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Third Circuit Unhappy with Federal Detainee’s Denied Marriage Request at Pennsylvania GEO Group Lockup

On September 19, 2023, the U.S. Court of Appeals for the Third Circuit revived a claim by Brian Davis, a Jamaican national held for four years at Pennsylvania’s Moshannon Valley Correctional Center (MVCC). The prison is privately operated by the Florida-­based GEO Group, Inc., primarily housing low security noncitizens for the U.S. Bureau of Prisons (BOP).

While there, Davis requested to wed his fiancée, Fredricka Beckford. But his requests were denied, although he had complied with MVCC’s marriage policy—one he contended was more restrictive than BOP’s; in fact, no prisoners had been allowed to marry there since GEO Group assumed operational control.

In 2016, after Davis was released and deported, he and Beckford filed suit against GEO Group, former MVCC Warden George C. Wigen, former BOP administrator Donna Mellendick and U.S. Department of Homeland Security Assistant Field Director David O’Neill, blaming them for preventing the marriage. Proceeding under 42 U.S.C. § 1983, the couple raised claims under the Equal Protection Clause, as well as a federal tort claim for intentional infliction of emotional distress, asking for a damage award against the federal government under Bivens v. Six Unknown Named Agents of Fed. Bureau of Narcotics, 403 U.S. 388, (1971). They later added a § 1985(3) conspiracy claim based on race and alienage, noncitizen status.

The federal court for the Western District of Pennsylvania dismissed the case, finding the GEO Group and Wigen were not federal actors for Bivens purposes. The district court also said that the § 1983 claims failed because Defendants were not state actors and that the § 1985(3) conspiracy claim did not apply to the right to marry.

On appeal, the Third Circuit reversed in part, holding that private actors engaged in “the federal equivalent of ‘state action’” may be subject to Bivens claims, but declining to extend Bivens protection to infringements on the right to marry. The § 1985(3) claim was allowed to proceed, as the alleged conspiracy involved both private and federal defendants. See: Davis v. Samuels, 962 F.3d 105 (3d Cir. 2020).

On remand, Davis and Beckford filed an amended complaint adding a claim under the Religious Freedom Restoration Act (RFRA), 42 U.S.C. § 2000bb-­1. RFRA applies only to federal prisoners; for state prisoners, similar protections are provided by the Religious Land Use and Institutionalized Persons Act (RLUIPA), 42 U.S.C. § 2000cc.The district court again dismissed the case, finding no proof that the inability to marry substantially burdened Plaintiff’s religious beliefs.

Taking up the case once more, the Third Circuit issued a superseding ruling that again partially reversed the district court’s order. To state a RFRA claim, the appellate court explained, a plaintiff must allege that government officials substantially burdened his sincere religious conduct; to counter that, the government defendants must then present evidence that their policy is the “least restrictive means of achieving a compelling governmental interest.”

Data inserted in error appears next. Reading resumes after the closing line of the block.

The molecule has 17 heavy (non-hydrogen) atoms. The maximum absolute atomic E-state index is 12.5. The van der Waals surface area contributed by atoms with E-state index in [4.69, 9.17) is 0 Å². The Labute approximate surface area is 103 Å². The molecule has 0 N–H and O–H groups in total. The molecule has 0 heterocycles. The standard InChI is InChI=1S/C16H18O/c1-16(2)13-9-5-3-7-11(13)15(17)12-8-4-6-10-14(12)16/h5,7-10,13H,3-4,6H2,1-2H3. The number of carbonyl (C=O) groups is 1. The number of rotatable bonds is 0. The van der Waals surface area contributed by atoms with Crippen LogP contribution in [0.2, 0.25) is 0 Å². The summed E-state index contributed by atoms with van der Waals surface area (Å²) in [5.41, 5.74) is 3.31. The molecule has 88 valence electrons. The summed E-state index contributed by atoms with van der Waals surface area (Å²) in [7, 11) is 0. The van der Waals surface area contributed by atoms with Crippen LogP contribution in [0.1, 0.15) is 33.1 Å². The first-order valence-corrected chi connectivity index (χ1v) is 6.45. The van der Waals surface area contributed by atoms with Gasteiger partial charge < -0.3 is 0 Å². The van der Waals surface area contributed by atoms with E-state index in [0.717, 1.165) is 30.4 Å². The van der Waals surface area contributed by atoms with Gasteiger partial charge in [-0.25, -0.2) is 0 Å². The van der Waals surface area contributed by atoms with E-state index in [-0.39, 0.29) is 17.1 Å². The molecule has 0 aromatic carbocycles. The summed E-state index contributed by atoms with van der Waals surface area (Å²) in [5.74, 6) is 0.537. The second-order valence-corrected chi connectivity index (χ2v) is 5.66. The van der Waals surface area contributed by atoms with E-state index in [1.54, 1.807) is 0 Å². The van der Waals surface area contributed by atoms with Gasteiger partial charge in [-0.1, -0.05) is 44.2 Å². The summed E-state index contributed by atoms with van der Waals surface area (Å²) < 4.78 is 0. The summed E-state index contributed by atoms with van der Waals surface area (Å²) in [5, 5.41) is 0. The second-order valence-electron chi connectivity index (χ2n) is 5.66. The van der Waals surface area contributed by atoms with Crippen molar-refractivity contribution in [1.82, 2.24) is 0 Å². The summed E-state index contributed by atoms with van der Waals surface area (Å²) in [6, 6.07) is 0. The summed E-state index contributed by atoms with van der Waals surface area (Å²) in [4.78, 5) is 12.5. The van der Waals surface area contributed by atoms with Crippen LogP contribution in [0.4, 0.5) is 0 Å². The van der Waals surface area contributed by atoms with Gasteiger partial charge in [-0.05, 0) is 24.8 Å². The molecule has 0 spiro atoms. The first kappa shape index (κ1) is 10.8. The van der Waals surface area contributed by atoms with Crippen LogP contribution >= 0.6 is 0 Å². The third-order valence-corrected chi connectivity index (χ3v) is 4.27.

As a matter of first impression, the Court addressed the issue of whether denial of religious conduct that is not mandatory creates a substantial burden. Answering that question in the affirmative, the Court said “[a] substantial burden under RFRA extends to non-­mandatory religious conduct and expression, i.e. conduct or expression not ‘compelled by, or central to, a system of religious belief,’” and Davis’ request to marry “[fell] within that category.”

GEO Group and Wigen argued that even if Davis and Beckford had stated an RFRA claim, it should not apply to them because they were not government actors. That argument was soundly rejected: “By operating a prison containing federal inmates, GEO Group and [former warden] Wigen acted as ‘instrumentalities’ of the federal government,” the Court said.

The federal defendants, Mellendick and O’Neill, argued they were entitled to qualified immunity (QI) on the RFRA claim, as the law was not clearly established at the time with respect to non-­mandatory religious conduct. With this the Third Circuit agreed, noting that it had not distinguished its prior ruling in Washington v. Klem, 497 F.3d 272 (3d Cir. 2007).

As to the § 1985(3) claim based on alienage, Beckford did not have standing because she was a U.S. citizen, while Davis failed to show the denial of his marriage request was due to or motivated by the noncitizen status of prisoners at MVCC, or that such denials served to prevent using marriage to circumvent deportation proceedings.

Lastly, dismissal of Beckford’s intentional infliction of emotional distress claim was affirmed as she did not allege any physical harm or show that Defendants’ conduct was sufficiently egregious. The case was remanded for further proceedings on the RFRA claim against GEO Group and Wigen. Davis and Beckford were represented by attorney Stephen A. Fogdall with Schnader Harrison Segal & Lewis, a longtime Philadelphia firm that shuttered in August 2023. See: Davis v. Wigen, 82 F.4th 204 (3d Cir. 2023).  

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Related legal cases

Davis v. Wigen

Davis v. Samuels